Green man of India is building micro-forests across his state so that we can have better air.
It is no secret that our environment has paid the price for our rampant development activities. From wood demand to clearing the land for construction/agriculture, trees are regarded as disposable, and their felling, non-consequential. However, there are serious consequences to our abuse of the environment. One IRS Officer from Ludhiana has realised that we need to undo the damage we cause to mother earth and soon.
Rohit Mehra of the Indian Revenue Services has successfully created 75 human-made forests. Panning across India, the ‘mini-forests’ range from 2,000 square feet to 66,000 square feet in area in about three years. These forests have been his personal undertaking, and he hasn’t taken any payment for his good work. It is his way of giving back to Earth that has sustained us for so long.
According to ANI, the primary motivation behind this endeavour is to reduce air pollution. It is a crucial thing to do because as per the IQair 2019 ranking, 14 of the 20 world’s most polluted cities happen to be in India.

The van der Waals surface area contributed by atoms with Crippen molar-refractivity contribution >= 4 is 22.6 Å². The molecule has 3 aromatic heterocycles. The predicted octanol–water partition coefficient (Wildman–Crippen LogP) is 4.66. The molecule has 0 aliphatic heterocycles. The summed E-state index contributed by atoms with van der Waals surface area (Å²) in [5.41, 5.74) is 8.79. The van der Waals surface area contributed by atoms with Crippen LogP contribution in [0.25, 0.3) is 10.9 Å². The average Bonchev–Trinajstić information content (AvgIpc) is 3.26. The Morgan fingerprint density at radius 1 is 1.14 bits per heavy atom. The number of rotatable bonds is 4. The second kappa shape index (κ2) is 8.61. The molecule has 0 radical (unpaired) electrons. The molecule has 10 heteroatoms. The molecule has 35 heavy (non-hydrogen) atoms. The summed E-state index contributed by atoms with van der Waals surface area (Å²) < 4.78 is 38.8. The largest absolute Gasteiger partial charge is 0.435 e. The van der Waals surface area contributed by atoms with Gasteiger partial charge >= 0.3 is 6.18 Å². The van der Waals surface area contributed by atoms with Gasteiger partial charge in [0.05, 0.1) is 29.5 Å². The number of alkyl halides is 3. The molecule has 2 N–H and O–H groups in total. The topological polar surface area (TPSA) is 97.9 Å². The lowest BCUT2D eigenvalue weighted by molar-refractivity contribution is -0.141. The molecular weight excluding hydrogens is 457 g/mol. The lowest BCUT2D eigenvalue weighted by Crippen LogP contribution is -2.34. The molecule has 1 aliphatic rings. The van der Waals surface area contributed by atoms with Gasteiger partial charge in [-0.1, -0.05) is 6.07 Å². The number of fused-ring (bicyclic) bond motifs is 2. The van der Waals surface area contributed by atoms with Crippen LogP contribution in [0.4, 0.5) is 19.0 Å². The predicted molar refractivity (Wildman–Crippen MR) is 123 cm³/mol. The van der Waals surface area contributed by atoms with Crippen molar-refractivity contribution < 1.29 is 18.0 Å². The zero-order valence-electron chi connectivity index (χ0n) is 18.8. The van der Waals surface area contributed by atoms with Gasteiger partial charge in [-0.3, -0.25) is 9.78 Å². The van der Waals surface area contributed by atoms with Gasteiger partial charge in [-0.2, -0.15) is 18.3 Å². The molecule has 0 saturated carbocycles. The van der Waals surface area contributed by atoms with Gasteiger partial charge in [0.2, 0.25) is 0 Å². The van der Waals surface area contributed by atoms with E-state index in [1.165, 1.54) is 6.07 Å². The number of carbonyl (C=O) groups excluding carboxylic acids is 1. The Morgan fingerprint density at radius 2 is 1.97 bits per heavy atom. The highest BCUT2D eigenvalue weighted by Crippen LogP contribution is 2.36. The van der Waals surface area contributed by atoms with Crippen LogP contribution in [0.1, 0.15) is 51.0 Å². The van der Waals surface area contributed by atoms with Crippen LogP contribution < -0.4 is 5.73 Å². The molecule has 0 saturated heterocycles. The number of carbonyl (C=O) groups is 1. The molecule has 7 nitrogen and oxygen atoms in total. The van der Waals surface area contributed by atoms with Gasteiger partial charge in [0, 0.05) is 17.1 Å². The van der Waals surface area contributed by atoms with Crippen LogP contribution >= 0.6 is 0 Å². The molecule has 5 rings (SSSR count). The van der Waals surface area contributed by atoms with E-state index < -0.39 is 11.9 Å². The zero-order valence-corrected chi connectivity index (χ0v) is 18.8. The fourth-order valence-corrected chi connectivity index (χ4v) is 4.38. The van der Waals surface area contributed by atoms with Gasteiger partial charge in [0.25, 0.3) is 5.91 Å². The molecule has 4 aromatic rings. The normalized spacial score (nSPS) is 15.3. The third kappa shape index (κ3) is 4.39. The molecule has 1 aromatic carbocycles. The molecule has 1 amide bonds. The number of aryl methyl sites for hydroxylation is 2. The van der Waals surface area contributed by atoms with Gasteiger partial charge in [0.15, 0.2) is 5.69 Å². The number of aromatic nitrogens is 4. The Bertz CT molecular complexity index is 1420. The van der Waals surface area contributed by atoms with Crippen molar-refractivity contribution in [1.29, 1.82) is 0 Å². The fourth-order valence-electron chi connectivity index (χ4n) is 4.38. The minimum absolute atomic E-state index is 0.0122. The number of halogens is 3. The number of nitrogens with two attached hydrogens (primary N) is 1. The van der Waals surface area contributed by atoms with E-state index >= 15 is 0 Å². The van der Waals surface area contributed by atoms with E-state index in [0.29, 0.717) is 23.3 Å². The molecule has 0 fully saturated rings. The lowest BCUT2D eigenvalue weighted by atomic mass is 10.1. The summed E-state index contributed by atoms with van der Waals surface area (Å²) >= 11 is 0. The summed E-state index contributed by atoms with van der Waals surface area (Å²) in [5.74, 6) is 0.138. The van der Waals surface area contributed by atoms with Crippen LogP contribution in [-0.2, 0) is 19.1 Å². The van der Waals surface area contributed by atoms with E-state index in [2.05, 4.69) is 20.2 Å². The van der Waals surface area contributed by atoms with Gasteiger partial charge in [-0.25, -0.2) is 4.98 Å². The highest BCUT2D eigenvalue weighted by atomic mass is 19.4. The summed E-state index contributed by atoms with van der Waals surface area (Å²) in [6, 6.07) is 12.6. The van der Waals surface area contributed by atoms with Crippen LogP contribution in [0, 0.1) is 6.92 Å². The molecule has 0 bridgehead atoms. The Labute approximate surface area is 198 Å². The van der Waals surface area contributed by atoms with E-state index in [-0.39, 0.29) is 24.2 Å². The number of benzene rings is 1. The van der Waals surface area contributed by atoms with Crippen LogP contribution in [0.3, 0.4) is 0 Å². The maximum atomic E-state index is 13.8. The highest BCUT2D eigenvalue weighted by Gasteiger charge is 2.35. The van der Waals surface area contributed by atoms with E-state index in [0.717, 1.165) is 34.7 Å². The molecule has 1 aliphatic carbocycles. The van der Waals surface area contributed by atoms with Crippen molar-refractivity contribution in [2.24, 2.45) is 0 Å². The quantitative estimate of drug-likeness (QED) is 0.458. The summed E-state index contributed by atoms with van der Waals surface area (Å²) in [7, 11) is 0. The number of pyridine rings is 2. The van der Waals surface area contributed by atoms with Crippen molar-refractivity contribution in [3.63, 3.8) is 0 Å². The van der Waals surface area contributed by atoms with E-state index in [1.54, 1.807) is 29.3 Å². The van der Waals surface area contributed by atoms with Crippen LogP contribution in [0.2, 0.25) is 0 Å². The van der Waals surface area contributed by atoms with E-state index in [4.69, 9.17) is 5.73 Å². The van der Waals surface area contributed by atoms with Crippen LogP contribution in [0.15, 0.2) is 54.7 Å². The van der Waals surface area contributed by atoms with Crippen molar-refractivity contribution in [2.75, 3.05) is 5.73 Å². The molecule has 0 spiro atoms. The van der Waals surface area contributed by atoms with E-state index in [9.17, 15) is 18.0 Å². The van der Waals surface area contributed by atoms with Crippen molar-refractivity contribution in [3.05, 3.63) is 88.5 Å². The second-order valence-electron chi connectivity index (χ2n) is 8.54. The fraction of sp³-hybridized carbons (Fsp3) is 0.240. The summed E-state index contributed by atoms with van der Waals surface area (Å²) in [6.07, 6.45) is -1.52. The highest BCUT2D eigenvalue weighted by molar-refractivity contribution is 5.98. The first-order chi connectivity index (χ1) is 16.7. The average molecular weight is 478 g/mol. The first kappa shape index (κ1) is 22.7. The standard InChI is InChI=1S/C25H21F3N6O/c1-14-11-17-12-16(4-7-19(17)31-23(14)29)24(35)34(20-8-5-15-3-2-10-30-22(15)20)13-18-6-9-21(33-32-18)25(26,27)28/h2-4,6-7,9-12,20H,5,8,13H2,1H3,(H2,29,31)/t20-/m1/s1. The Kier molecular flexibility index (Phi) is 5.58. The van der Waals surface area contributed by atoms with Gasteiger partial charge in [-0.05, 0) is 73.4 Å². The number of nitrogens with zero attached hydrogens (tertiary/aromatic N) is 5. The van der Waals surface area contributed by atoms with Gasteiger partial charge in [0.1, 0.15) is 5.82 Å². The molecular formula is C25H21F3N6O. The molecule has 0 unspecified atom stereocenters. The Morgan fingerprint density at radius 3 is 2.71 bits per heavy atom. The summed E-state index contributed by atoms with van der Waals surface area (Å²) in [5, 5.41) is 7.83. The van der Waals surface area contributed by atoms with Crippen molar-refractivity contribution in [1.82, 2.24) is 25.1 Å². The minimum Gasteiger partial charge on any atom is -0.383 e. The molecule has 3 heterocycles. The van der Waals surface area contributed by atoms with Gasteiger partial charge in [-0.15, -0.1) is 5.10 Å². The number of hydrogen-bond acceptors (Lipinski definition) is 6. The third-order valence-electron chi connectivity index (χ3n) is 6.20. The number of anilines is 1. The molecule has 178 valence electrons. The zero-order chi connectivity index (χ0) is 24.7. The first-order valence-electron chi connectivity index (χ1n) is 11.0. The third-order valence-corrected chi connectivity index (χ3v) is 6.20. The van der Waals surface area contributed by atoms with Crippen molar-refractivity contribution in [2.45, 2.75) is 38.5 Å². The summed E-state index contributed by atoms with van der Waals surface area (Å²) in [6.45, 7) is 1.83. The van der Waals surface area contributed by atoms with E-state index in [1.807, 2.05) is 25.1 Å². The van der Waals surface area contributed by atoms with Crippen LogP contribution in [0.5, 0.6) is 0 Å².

In an interview with ANI, he elaborated on his vision for these forests. He referred to the time, three years ago, when schools in Ludhiana were closed due to the extreme level of air pollution. “If it continues, people will have to carry oxygen cylinders in the next ten years. After this, I thought to work for the betterment of environment and people,” he said.
For creating his forests, Mehra has used ancient Vriksh Ayurveda and Miyawaki, methods. Nurtured with this ancient knowledge, the trees are said to be growing 10 times faster than regular. They are also nearly 30 times denser with greater biodiversity. His saplings have grown as much as 17 feet in one year. With so many trees around, it’s only natural that tree-dwellers would visit. Due to his diligent efforts, many birds have
returned to the forests, even those who had abandoned the area.
He is also credited with the idea of Nanak vans, his tribute to honour Sikh Guru, Guru Nanak.
According to the Tribune, this is a way to use agricultural waste as fertilizers and reduce both air as well as solid waste pollution.
Mehra has been featured in the Limca book of records for a previous green achievement. He was the first to plant vertical gardens in the region at the Ludhiana Ayakar Bhawan.